“The beautiful thing about faith (is)…in the next hour we have a chance to do better. And I think we need to come together as a nation again and love our neighbor and spend 10 minutes out of every day reading something that we don’t agree with. It begins to open our minds to other people.”

Kasich told the story, included in his book, of how his persistence as an Ohio State University freshman in 1970 led to him getting a meeting with Nixon in the Oval Office.

Promised five minutes with the president, Kasich said the meeting ended up lasting longer.

» FLASHBACK: After Paris attacks, John Kasich hits U.S. ‘unwillingness to lead’

“The good news is as an 18-year-old I spent 20 minutes in the Oval Office with the president of the United States,” Kasich said. “The bad news is I spent 18 years in Congress and if you add up all the time I spent in the Oval Office, I peaked out at 18.”

Kasich called the Nixon anecdote “a good story for young people because it means dream big. For all of us, dream big, keep asking, just keep doing what you want to do until somebody tells you it’s impossible and then don’t believe that.”

Kasich was asked about Trump during a question-and-answer session. He noted that he didn’t endorse Trump in 2016 or attend the Republican National Convention, even though it was in Kasich’s home state.

“I didn’t do that because I was mad about something,” Kasich said of his refusal to back his party’s nominee.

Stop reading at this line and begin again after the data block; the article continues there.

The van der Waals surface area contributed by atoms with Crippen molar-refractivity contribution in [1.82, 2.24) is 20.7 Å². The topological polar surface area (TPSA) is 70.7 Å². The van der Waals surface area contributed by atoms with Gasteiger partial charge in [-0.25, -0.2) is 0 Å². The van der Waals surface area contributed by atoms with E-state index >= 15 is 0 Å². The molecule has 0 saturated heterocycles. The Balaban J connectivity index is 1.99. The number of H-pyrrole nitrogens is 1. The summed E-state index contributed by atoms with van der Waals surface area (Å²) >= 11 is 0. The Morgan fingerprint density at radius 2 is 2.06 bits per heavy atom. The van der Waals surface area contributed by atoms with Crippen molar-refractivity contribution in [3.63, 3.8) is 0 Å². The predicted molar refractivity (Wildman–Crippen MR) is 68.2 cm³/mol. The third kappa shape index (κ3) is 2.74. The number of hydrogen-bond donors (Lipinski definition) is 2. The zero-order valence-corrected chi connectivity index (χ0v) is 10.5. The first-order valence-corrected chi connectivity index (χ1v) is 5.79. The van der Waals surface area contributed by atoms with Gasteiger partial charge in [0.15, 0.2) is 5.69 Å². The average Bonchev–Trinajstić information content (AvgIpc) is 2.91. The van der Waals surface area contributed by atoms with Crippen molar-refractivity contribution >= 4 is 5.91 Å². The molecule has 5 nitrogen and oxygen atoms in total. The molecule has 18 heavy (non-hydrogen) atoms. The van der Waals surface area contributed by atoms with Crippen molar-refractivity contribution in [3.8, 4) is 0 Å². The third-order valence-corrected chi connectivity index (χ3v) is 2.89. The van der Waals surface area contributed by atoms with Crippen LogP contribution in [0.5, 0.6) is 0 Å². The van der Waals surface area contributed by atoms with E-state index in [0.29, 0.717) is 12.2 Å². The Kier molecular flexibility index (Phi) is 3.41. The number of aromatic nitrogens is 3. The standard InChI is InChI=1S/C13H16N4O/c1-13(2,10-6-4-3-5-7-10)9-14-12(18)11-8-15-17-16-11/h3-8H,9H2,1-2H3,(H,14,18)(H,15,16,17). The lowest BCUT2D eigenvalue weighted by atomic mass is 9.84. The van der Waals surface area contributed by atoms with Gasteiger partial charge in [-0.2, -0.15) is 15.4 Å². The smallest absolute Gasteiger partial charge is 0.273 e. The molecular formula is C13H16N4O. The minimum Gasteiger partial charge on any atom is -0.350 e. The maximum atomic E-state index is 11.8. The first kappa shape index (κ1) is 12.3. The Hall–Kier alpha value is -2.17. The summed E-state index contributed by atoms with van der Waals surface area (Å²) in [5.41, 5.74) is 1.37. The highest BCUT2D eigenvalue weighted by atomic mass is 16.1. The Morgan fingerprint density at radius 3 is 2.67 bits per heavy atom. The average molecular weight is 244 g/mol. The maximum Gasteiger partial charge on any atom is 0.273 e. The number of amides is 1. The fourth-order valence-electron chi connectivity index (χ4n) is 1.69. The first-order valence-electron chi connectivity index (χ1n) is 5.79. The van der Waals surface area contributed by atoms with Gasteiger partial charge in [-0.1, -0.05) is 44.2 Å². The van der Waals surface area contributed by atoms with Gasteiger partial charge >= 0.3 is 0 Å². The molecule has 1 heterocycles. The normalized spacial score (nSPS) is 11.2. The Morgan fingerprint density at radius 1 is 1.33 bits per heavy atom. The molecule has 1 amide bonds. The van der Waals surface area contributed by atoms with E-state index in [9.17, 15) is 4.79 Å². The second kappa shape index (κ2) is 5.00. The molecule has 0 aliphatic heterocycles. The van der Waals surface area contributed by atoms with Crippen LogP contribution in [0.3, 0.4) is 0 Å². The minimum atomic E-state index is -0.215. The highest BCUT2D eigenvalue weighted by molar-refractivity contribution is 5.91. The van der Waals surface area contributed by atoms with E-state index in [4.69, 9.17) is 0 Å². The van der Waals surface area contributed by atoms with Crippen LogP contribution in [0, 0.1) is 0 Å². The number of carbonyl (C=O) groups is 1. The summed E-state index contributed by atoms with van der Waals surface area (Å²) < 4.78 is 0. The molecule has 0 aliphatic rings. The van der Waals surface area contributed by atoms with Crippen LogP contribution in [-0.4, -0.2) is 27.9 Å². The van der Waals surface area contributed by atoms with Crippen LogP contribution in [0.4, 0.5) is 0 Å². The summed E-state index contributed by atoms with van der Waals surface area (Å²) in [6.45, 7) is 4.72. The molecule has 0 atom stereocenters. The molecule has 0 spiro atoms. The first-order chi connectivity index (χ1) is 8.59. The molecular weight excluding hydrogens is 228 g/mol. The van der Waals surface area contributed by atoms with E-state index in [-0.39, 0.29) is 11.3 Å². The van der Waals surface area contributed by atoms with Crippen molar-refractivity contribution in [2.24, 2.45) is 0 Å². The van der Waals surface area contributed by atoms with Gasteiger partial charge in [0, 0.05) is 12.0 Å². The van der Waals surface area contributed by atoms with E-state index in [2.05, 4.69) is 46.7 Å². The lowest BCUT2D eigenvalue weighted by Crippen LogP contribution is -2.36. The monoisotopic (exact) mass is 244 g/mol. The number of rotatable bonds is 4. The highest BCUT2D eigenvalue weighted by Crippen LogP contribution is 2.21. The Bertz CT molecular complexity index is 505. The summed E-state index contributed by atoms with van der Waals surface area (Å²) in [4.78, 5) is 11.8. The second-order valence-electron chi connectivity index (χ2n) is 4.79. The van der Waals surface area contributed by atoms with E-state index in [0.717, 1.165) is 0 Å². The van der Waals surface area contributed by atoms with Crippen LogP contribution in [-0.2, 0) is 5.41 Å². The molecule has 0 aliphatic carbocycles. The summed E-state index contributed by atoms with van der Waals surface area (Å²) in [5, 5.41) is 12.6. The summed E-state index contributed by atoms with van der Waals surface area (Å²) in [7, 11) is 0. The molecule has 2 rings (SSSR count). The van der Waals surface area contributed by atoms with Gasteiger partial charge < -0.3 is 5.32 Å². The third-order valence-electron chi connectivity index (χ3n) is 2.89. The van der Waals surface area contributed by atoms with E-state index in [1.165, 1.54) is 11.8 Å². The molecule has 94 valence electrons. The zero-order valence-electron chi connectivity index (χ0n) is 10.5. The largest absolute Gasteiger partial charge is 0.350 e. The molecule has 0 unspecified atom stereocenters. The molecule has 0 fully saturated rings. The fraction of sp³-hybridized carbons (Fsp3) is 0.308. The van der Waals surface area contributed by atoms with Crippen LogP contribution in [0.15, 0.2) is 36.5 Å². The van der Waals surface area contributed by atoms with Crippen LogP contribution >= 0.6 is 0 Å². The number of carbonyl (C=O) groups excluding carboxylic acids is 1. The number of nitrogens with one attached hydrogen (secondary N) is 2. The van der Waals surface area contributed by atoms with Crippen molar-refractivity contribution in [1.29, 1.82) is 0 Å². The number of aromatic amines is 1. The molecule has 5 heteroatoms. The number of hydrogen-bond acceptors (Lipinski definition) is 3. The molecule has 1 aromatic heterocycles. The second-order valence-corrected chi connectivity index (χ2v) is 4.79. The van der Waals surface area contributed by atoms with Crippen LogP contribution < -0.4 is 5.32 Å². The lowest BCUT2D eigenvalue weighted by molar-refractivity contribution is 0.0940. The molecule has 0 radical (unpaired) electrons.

“It’s just that I’m not going to support people who are putting people down or being negative or not bringing us together. Now that he’s president, of course I root for him as much as I can, just like I rooted for the pilot on the airplane that brought me to Florida. I want them to be successful.”

» RELATED: Kasich gives Trump an ‘incomplete’ grade

As the question segment was winding down, Forum Club President Michelle McGovern told Kasich, “We have at least five people who want to know about your conversation with Nixon.”

So Kasich told the audience about a second conversation he had with Nixon in 1987. Kasich was a House member then and both his parents had just been killed by a drunk driver.

When he told Nixon about losing his parents, Kasich said, “His reaction was amazing. It was like he had been shot. It hit him like a ton of bricks.

“I said, ‘My sister is really struggling. Could you send her a note?’ And he wrote her a handwritten two-page letter that will be put in the Nixon Library at some point. It was just so amazing. And that’s a side of him that we don’t hear about.”

Kasich wasn’t asked about whether he’ll run for president again in 2020 — a possibility he hasn’t definitively ruled out. He said he’s relieved sometimes that he didn’t win in 2016.

“I’m a happy guy,” Kasich said. “I wake up in the mornings sometimes and say ‘Lord, thank you for never letting me have that job.’”

Ohio congressman leading effort to keep Republicans in power in House

Published: Sunday, May 28, 2017 @ 8:00 AM
Updated: Friday, May 26, 2017 @ 1:35 PM

            US Capitol

On Wednesday afternoon, Columbus-area Rep. Steve Stivers, the head of the National Republican Congressional Committee, predicted the GOP candidate in an unexpectedly tight special election in Montana would eke out a win.

A few hours later, that GOP candidate, Greg Gianforte, reportedly body–slammed a reporter minutes before what was to be the last campaign rally before Election Day. Gianforte was charged with misdemeanor assault.

RELATED: Greg Gianforte wins special election in Montana

Stivers, who didn’t hear about the incident until 8 p.m. that night, sent out a statement the next day saying that Gianforte’s behavior “was totally out of character, but we all make mistakes. I believe he should apologize to the reporter.”